“Don’t gouge”
This tip, is one admittedly that I struggle with. Sometimes I feel an investment is over valued but when you try to low ball an entrepreneur with unreasonable terms it can damage the relationship and ultimately leads to a bad return on investment.

“Wait until the second time around”
I remember I did this with a college scholarship pageant. An organization wanted to put on a pageant. I had participated in a cotillion so I had some idea of the nuances of a pageant. However this being a fairly new service organization with little experience throwing any event much less a pageant, I had my reservations on being a sponsor. I instead offered a small donation and took the role as an adviser for the pageant. This was a way I was able to see the processes up close. The pageant was a success and the following year I invested.


In my opinion, this section really separated the successful investors from the not so successful investors. The book defines valuation as “what you are willing to exchange for something else that you want.” The author provides several methods to evaluation and each method has its own subset of methods. Being completely candid I felt like some of the methods were hard for me to visualize due to the large amounts of capital that was suggested, such as the 5 million limit method or the Berkus Method. I felt more comfortable with the virtual CEO method or the Start-up Advisor method. These methods seem almost too good to be true with an offering of minimal risk and an exchange of time and knowledge for a fee and/or equity in the company. I can be very indecisive sometimes, and I tend to be drawn to products or services that allow me time to take a closer look before fully committing. For example, the gym I belong to allowed me to visit the gym for 30 days and enjoy all the privileges of a member of the gym without signing a contract or paying a membership fee. By the end of the trial, I had a better idea if the equipment would fit my needs and if the class availability would fit my schedule. The same can be said of the start-up adviser method. As a start up investor I can add some value in the initial stages in exchange for “minimal equity.”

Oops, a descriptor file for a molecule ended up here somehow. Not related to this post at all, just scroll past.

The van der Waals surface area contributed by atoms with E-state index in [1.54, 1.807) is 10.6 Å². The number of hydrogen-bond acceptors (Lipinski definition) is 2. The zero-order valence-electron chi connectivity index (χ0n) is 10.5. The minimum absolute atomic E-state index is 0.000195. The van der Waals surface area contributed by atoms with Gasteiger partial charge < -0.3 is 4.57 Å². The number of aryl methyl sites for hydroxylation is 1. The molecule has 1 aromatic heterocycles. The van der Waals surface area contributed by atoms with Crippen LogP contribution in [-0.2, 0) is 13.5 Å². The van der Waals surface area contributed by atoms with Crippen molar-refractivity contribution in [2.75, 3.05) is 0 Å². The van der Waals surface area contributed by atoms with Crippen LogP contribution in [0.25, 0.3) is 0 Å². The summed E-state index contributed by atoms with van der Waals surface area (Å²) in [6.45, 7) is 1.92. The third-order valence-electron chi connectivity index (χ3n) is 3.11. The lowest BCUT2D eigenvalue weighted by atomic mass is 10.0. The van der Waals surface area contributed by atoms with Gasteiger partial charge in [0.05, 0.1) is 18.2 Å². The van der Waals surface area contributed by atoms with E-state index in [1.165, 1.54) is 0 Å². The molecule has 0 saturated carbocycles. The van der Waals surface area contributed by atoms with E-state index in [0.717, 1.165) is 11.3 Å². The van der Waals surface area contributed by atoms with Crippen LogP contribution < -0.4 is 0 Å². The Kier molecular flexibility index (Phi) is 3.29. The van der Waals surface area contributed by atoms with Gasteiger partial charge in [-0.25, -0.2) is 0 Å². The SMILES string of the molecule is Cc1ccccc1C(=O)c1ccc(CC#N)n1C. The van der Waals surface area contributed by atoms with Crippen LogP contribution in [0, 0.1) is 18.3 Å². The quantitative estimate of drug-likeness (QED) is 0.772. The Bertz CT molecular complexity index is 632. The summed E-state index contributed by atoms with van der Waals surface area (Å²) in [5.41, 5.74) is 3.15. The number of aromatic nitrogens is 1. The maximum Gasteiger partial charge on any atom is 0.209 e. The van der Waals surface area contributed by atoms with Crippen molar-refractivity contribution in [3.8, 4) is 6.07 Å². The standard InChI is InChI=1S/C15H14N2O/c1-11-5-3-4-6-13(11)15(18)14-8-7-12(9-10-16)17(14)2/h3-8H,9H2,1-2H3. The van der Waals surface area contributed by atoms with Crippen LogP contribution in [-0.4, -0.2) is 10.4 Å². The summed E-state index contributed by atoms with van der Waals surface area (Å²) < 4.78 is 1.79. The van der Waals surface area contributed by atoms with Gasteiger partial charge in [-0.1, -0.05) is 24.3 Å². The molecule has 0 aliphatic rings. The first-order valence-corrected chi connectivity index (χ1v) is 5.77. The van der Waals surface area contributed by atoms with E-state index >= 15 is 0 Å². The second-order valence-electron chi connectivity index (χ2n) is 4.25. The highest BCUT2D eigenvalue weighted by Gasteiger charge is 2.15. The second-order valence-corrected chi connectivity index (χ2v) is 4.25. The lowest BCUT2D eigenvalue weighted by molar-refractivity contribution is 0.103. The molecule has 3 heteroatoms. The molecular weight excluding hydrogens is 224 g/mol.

This section also clued me in that maybe I have been thinking about investing on a very basic level along with many investors. I assumed that a good investing technique was to read the financials or pro forma and adjust with my own idea of the numbers to see if a profit could be made. The author instead encourages a “discount or kill” method. Instead of trying to force a profit quickly eliminate what simply will not work or what leads to little profit. Another misconception I had was thinking you have to focus on the plan or market instead of the better method of looking for low capital large market opportunities. I currently work in the commercial insurance business. One of my largest clients are venture capitalist that buy and sell residential apartments. I noticed that in the past couple years it seems that their interest has changed. They are no longer purchasing apartment complexes in bustling cities or college towns. My clients are now purchasing smaller complexes in smaller towns outside of major cities with opportunities to build and expand. I am sure they are spending way less capital but as cities start to overcrowd and people run to the suburbs, I am confident this will be a profitable investment.